Blog Created with JetFormBuilder WordPress Form Submission: JetFormBuilder Scenarios

WordPress Form Submission: JetFormBuilder Scenarios

4 min
wordpress form submission blog post featured

Let’s talk about what is under the hood of JetFormBuilder form submissions, how to use this functionality, and different scenarios for using the data you receive via forms. 

What Are JetFormBuilder Scenarios After Form Submission?

The answer is pretty straightforward: it depends on the form and the after-submit action you chose. This is the list of those actions:

  • Send Email;
  • Insert/Update Post;
  • Register User;
  • User Login;
  • Update User;
  • Call Hook;
  • Call Webhook;
  • Redirect to Page;
  • Mailchimp;
  • GetResponse;
  • Save Form Record;
  • Verification;
  • ActiveCampaign;
  • Add to Cart & Redirect to Checkout – the action is available only after buying a PRO version (with this add-on). 

You can add as many actions as you need to the same form. Also, there are a lot of conditions that can be added to each action.

So, when choosing Insert/Update Post, the post will be inserted (or updated, depending on your settings), and the new record will be found in the wp_post and wp_postmeta database table. In case you choose the Register User action, wp_users and wp_usermeta will get new rows. 

Saving Form Records

There is one more action called Save Form Records. And if you choose it, the records will also be saved in the wp_jet_fb_records, wp_jet_fb_records_fields, wp_jet_fb_records_actions, and wp_jet_fb_records_errors tables. The first table stores the general information about the record: the ID, the referrer (the URL that has the submitted form), status, the IP address of the user, if activated, etc. The second form stores data from form fields. Two other tables are all about the action, the JavaScript event, the status of that action, and possible errors. 

The Form Records dashboard looks quite clear and straightforward:

JetFormBuilder form records dashboard

And by clicking the record, you can get the full information about it:

WordPress form builder records


If you want to accept payments, there are several ways: to use PayPal (including recurring payments), Stripe, or by choosing WooCommerce checkout, which gives a wider choice of payment integration options (note that some of these payment add-ons are Pro). To activate the preferred payment method, first, activate the add-on you want to use, then go to JetFormBuilder > Settings and insert all the API keys and IDs required. For PayPal, you don’t have to add any add-ons; this functionality is included in the core.  

Then, create a form, let’s say, with PayPal payment, go to Form > Gateway settings and assign the field with the payment amount (in most cases, it’s a Calculated Field). The configuration process is very simple. It will ask you to add the Save Form Record post-submit action, so you will get information about new interactions with the form in the main Form Records dashboard. 

But not only, because all the payments with the details will be stored in a separate dashboard called Payments (note that in this example, payments are not completed, just created. In case they are completed, you will see a green checkbox “Completed”):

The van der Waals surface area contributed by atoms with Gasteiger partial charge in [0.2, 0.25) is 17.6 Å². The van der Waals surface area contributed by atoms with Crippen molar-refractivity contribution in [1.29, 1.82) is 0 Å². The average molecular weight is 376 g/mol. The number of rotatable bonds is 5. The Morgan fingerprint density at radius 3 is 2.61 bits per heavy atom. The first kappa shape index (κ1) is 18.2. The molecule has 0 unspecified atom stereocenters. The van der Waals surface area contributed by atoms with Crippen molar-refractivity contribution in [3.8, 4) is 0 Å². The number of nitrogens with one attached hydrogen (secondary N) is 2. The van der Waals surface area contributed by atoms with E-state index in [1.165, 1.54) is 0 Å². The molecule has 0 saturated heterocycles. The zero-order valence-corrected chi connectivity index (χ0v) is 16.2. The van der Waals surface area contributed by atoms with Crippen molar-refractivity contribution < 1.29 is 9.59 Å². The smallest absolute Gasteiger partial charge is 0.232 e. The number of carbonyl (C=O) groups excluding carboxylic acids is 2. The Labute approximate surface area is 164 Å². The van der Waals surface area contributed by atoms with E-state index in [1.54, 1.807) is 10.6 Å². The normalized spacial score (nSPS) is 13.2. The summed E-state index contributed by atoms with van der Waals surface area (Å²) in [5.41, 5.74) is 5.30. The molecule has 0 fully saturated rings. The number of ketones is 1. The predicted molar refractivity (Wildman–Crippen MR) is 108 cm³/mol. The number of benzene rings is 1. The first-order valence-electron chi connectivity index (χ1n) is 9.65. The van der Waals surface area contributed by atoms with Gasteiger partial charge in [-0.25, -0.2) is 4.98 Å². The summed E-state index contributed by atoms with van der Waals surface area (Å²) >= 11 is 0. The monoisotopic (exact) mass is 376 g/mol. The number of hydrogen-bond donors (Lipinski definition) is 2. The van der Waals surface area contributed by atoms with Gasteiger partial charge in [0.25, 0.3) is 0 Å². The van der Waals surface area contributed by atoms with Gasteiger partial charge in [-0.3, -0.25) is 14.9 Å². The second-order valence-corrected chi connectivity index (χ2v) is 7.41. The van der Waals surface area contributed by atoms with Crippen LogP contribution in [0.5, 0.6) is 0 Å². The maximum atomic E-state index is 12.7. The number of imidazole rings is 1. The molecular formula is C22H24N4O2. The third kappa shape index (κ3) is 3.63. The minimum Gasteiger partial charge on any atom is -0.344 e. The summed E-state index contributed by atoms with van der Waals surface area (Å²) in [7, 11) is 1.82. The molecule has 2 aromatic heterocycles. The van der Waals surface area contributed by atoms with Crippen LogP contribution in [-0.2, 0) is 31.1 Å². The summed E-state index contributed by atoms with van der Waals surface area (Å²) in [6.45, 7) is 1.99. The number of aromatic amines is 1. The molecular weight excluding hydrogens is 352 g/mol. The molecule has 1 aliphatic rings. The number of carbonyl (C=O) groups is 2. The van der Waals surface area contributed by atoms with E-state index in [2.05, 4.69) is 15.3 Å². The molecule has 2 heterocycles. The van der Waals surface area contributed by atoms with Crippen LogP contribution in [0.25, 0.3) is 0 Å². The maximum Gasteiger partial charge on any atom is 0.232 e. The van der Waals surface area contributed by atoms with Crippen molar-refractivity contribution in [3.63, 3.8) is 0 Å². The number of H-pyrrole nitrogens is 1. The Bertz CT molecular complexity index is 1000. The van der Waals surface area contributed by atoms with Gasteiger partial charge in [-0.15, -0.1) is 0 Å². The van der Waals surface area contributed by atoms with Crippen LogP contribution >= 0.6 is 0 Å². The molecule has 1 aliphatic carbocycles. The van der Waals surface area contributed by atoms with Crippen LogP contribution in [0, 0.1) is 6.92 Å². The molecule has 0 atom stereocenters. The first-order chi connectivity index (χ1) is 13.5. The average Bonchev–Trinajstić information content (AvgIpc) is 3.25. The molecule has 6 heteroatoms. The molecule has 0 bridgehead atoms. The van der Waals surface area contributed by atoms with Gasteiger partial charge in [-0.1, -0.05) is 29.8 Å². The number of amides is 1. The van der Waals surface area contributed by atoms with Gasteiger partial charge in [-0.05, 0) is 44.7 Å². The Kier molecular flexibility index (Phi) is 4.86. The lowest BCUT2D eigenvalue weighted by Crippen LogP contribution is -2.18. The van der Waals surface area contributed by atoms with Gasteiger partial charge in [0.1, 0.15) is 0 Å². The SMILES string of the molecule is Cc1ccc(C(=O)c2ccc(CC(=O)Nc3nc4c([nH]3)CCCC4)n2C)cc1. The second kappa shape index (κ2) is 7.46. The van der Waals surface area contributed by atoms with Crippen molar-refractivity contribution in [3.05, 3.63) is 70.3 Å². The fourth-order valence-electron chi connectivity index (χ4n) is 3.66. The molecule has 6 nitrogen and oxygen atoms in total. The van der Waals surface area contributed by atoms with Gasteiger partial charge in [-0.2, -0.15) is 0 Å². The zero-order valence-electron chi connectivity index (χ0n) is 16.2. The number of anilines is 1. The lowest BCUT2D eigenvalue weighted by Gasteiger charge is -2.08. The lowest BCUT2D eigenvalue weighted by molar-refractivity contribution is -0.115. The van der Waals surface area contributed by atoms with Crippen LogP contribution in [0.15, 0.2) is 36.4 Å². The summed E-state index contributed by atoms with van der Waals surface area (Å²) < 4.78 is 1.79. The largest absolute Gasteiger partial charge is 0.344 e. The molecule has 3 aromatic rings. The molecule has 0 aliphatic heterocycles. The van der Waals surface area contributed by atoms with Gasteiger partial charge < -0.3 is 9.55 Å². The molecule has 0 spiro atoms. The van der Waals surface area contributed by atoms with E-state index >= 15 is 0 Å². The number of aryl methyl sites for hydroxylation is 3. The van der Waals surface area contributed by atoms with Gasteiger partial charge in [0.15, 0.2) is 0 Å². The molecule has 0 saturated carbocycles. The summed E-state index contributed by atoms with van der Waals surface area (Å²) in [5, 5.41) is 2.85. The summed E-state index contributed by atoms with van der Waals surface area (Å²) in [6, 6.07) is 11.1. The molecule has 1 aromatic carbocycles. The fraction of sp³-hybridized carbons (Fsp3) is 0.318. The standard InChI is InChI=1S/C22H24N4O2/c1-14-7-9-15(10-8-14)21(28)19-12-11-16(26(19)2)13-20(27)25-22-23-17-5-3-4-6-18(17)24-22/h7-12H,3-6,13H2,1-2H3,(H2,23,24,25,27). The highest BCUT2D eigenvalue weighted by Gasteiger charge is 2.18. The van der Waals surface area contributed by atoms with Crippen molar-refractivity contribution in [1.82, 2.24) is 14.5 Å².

WordPress form plugin payment integration

If you activate payments in JetFormBuilder, there will be five new database tables created: wp_jet_fb_payers, wp_jet_fb_payers_shipping, wp_jet_fb_payment_to_payer_shipping, wp_jet_fb_payments, wp_jet_fb_payments_to_records to store information about payments and payers. 

If you activate PayPal Recurring Payments, one more dashboard called Subscriptions will appear on the main dashboard in the JetFormBuilder sections, and more database tables will be added. 

So, the logic is pretty straightforward. 

Insert/Update Post

The Insert/Update Post action gives a lot of options to play with, not only submitting blog posts, creating events, or adding listings. For example, you can add new bookings or applications and then add them as pending posts/drafts to a specific category of the corresponding post type. 

This is an example of the post-submit action:

Form post submit actions

And this is how new bookings are being displayed:

WordPress submit booking

Use another post-submit action to notify the client and administrator about new inquiries, or use Make (formerly Integromat) or Zapier webhook integrations to have them in your CRM and wherever you prefer to get them. 

Displaying Form Records With JetEngine

Of course, if you added Insert/Update Post post-submit action, you will find new posts in Drafts or Published on the front end. But what about the rest of the records? What if you want to display them on the front end, add some information from particular fields, etc.? 

After the JetEngine 3.0.1 release, displaying queried form submissions on the front end became even easier. First, the new Query Builder query should be created. Choose “JetFormBuilder Records” as a Query Type, and remember that it will be unavailable if your JetEngine version is older than 3.0.1. 

display form records WP

After that, go to the JetEngine panel and choose Listings > Create New. Choose Query Builder as a listing source, choose the correct query, and we are good to go. 

Afterward, create a listing using the fields you want to display. Don’t forget to use callback filters: they are really helpful in getting the particular values you need.   


An advanced form plugin, such as JetFormBuilder, especially in combination with other powerful Crocoblock plugins for dynamic data, is definitely not about just forms but about the efficient interaction with clients and their front-end submissions that can be easily manipulated.

Written bу

Helena Ivanova

Helena is a digital marketer with an insatiable curiosity and love for travel and dogs. She has been creating WordPress websites as a freelancer for 12 years.

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